THE WILD HERBS OF
MY NEW CITY
by Maida Silverman
author of A City Herbal
In November 2004, this lifelong New York City resident moved
to a new city. Milwaukee, Wisconsin is my new home. Moving
to a new environment is, we know, a stressful event. So,,
as spring advanced into summer, I went looking for old friends
to help me feel at home here. If, as I do, you count the wild
herbs as your friends, you will never be friendless. This
is especially true when you move to a new and unfamiliar city---and
suburbs and countryside too. You will find the wild herbs,
waiting to welcome and comfort you.
Behind my home, an abandoned railroad track
stretches away for many miles. What treasures I found! The
edges of the park and the abandoned tracks were a wild garden
in the city--I found many wild herbs growing there. I am fortunate
to live across the street from a park that borders the beautiful
Milwaukee River. Fields and woodlands are very near.
I looked for old friends and found them.
Spring brought dandelions, and I enjoyed picking the very
young leaves for salads, and added shreds of the yellow flowers
for color. I found lamb's quarters to cook with garlic and
oil, and plantain and yarrow to add to a soothing bath.
There were some surprises. I found very little mugwort
and no Japanese Knotweed---both are widespread in New York
City. But motherwort, rare there, is plentiful here. Daisies
form large beds along roadsides, mullein and sumach grow
there too.Bittersweet is here, its vines and starry blue
flowers pretty among butter-and-eggs, Queen Anne's lace
and chicory. All are at home along the old rail tracks.
Sweet melilot grows everywhere. The hot midwestern sun brings
out its aromatic, vanilla- like fragrance.
Wild black raspberries, wild grapes and elder are three
new friends I've found here, and good friends they will
be. This morning I walked along the parkside, across the
street from my home, to. greet them. Black raspberries grow
abundantly there, ripe for the picking. So do wild grapes,
draped across the shrubs and trees. Young grapes, small
and green now, are a promise of fall riches.
I was delighted to renew my acquaintance with tansy and
catmint. I never found them in New York City, but first
encountered them in Maine. I've picked large bunches of
sweetly pungent, aromatic tansy, with its cheerful yellow
button-like flowers, to hang up on my patio as a natural
insect repellent. Tall stems of fresh-cut tansy make a dramatic
indoor bouquet and sweetens the air. Dried leaves and flower
sprigs are a fragrant addition to potpourri.
Catmint grows everywhere here, and is not
just for cats! Of course I gathered and dried some to make
treats for my daughter¹s and grandchildren's beloved
pet. I also laid in a supply for myself. Catmint is excellent
for afternoon tea. I pour not quite boiling water over two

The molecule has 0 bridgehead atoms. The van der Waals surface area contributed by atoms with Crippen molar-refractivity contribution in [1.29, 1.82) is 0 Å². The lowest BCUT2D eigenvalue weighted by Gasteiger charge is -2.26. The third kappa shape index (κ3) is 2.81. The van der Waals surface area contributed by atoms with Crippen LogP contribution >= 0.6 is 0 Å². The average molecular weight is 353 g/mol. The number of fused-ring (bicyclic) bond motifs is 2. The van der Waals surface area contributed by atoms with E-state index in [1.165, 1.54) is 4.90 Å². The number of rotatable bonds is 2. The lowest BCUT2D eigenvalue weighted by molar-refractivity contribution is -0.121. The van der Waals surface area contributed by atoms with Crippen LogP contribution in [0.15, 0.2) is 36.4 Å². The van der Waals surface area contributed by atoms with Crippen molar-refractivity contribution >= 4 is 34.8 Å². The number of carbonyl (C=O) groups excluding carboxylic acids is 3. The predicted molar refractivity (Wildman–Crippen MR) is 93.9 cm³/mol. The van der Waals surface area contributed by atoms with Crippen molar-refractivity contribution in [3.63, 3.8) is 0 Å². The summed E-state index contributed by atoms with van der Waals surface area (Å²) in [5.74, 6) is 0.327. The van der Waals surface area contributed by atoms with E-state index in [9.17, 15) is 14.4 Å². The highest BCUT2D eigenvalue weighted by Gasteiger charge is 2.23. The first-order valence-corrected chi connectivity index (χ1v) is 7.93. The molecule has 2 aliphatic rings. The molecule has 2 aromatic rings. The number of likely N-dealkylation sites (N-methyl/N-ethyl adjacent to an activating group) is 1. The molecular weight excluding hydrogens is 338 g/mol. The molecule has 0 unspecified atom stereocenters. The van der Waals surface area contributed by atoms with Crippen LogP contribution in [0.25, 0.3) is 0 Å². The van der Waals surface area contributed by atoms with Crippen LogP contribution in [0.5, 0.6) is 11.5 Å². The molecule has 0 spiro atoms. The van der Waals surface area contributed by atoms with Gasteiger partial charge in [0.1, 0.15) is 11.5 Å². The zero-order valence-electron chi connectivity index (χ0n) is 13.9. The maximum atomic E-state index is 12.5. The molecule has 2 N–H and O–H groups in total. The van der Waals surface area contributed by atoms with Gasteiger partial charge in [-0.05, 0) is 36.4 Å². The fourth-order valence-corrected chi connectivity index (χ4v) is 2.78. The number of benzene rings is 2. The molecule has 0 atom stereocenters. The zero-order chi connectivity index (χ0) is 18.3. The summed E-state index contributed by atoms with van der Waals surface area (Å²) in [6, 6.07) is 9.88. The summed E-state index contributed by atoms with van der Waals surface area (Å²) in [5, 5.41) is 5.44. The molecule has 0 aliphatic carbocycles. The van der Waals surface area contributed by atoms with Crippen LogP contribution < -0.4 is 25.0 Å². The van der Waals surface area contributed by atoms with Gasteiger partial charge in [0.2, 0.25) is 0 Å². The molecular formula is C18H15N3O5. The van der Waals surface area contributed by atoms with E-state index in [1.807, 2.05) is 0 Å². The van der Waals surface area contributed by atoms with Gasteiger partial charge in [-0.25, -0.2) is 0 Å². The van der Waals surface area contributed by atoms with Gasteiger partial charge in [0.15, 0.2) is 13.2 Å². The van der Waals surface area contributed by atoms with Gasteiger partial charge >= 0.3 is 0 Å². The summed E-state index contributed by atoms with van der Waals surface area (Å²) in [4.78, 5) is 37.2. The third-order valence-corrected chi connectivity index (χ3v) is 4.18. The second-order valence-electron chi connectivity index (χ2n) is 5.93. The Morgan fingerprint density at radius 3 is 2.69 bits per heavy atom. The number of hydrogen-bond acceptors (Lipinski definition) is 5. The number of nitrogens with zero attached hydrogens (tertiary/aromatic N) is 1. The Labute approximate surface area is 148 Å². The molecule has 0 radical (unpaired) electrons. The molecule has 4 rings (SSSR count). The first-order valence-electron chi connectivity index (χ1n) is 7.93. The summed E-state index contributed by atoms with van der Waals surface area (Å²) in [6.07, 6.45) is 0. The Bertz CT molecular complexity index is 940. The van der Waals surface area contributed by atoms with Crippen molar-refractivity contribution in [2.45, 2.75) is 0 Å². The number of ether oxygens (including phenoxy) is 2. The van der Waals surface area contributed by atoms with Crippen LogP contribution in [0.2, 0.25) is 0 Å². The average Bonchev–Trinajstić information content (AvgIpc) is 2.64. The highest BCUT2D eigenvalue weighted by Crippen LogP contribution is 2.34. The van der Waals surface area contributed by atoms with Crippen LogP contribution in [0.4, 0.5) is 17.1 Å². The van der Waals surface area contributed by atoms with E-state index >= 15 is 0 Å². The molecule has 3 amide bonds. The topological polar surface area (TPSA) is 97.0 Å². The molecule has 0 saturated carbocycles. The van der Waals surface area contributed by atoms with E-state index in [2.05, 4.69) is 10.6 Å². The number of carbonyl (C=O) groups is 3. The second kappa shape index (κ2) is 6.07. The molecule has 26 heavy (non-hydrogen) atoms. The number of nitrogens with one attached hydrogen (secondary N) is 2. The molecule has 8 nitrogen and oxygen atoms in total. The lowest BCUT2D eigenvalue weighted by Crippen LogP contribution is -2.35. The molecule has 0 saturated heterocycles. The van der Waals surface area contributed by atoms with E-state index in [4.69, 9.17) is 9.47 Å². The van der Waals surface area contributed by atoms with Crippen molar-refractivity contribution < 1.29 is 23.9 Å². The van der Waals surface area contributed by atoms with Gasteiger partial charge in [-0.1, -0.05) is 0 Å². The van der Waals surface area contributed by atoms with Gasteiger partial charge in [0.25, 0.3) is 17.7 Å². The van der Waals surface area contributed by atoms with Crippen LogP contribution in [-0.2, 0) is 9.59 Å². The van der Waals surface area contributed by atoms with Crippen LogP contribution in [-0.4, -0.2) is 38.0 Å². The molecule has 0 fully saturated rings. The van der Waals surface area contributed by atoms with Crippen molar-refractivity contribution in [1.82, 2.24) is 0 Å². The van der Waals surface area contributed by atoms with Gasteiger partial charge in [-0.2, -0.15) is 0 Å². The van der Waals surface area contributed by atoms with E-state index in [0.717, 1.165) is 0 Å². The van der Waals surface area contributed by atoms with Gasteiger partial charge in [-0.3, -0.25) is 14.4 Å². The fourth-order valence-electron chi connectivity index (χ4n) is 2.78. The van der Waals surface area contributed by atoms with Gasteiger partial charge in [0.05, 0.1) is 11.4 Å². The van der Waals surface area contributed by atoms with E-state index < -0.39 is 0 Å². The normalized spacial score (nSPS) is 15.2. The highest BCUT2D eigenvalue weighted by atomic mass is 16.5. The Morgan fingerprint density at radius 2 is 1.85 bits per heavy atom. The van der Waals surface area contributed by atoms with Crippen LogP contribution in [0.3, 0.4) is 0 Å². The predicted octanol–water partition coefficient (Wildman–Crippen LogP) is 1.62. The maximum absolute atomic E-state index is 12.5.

teaspoons of dried leaves and steep it for five minutes. Honey
and a slice of lemon are nice to add. I'm planning to try
it iced, on a hot summer day.
A lovely elder bush guards an entrance path to the park. The
delicate white flowers are just starting to open. I will return
with a basket to collect the flat white flowerheads, and make
elder flower fritters for breakfast. I'll add some elder flowers
to witch hazel from the drugstore, for an excellent skin tonic
that¹s also soothing for insect bites.
I've found dock, a favorite of mine--a wild
herb of so many uses. But the biggest surprise was Burdock.
It is very common here and grows at the edges of parks, fields
and woods, where its large, ruffle-edged leaves are quite
decorative. Right now, the branched, flowering stalks are
rising up, tall and dramatic. Looking carefully, I was able
to find very small young burdock plants, and I dug out the
still slender (and easy to remove) edible roots.
I have to be careful, though. Poison Ivy--not
a friend!-- grows here, too, and it¹s more dangerous
here than in New York City. There, poison ivy almost always
has very shiny leaves, and this makes them conspicuous. Here,
poison ivy leaves are just plain green. They blend well with
other leafy plants and are very easy to overlook.So I always
make a point of looking carefully for it when I forage for
wild herbs and berries.
Field and nodding thistle are common in fields here and
must be treated with respect. The needle- sharp points on
leaves and stems make for very painful encounters when foraging.
This is particularly true of the small first-year rosettes
that lurk in the grass. Long pants, sturdy shoes and thick
socks are a must!
I'll be able to gather wild black raspberries for another
week or so.I'll pick the tender leaves from the tips of
the branches and dry them. Raspberry leaves will make a
welcome tea to ease a winter cold or sore throat. In a few
weeks, I'll harvest the winy, purple Elderberries and prepare
Elderberry syrup: A few spoonfuls added to a pitcher
of ice water makes a refreshing summer drink. Of course,
I'll ask permission of the Elder Tree Mother to gather her
bounty, and I'll thank her.
copyright© by Maida Silverman, 2005
Maida Silverman is author/illustrator of "A
City Herbal" reprinted by www.wisewomanbookshop.com .
It can be ordered by at our Bookshophttp://www.wisewomanbookshop.com
Lore, legends, uses and recipes for many of the wild herbs
mentioned in this article can be found in her book.
Author: Maida Silverman. The wild plants of the city are
potent herbal medicines and nutritious wild edibles, as
well as sources of comfort, fiber, and dyes. Learn to recognize
and use 34 of them. 192 pages, index, illustrations. Retails
from "A City Herbal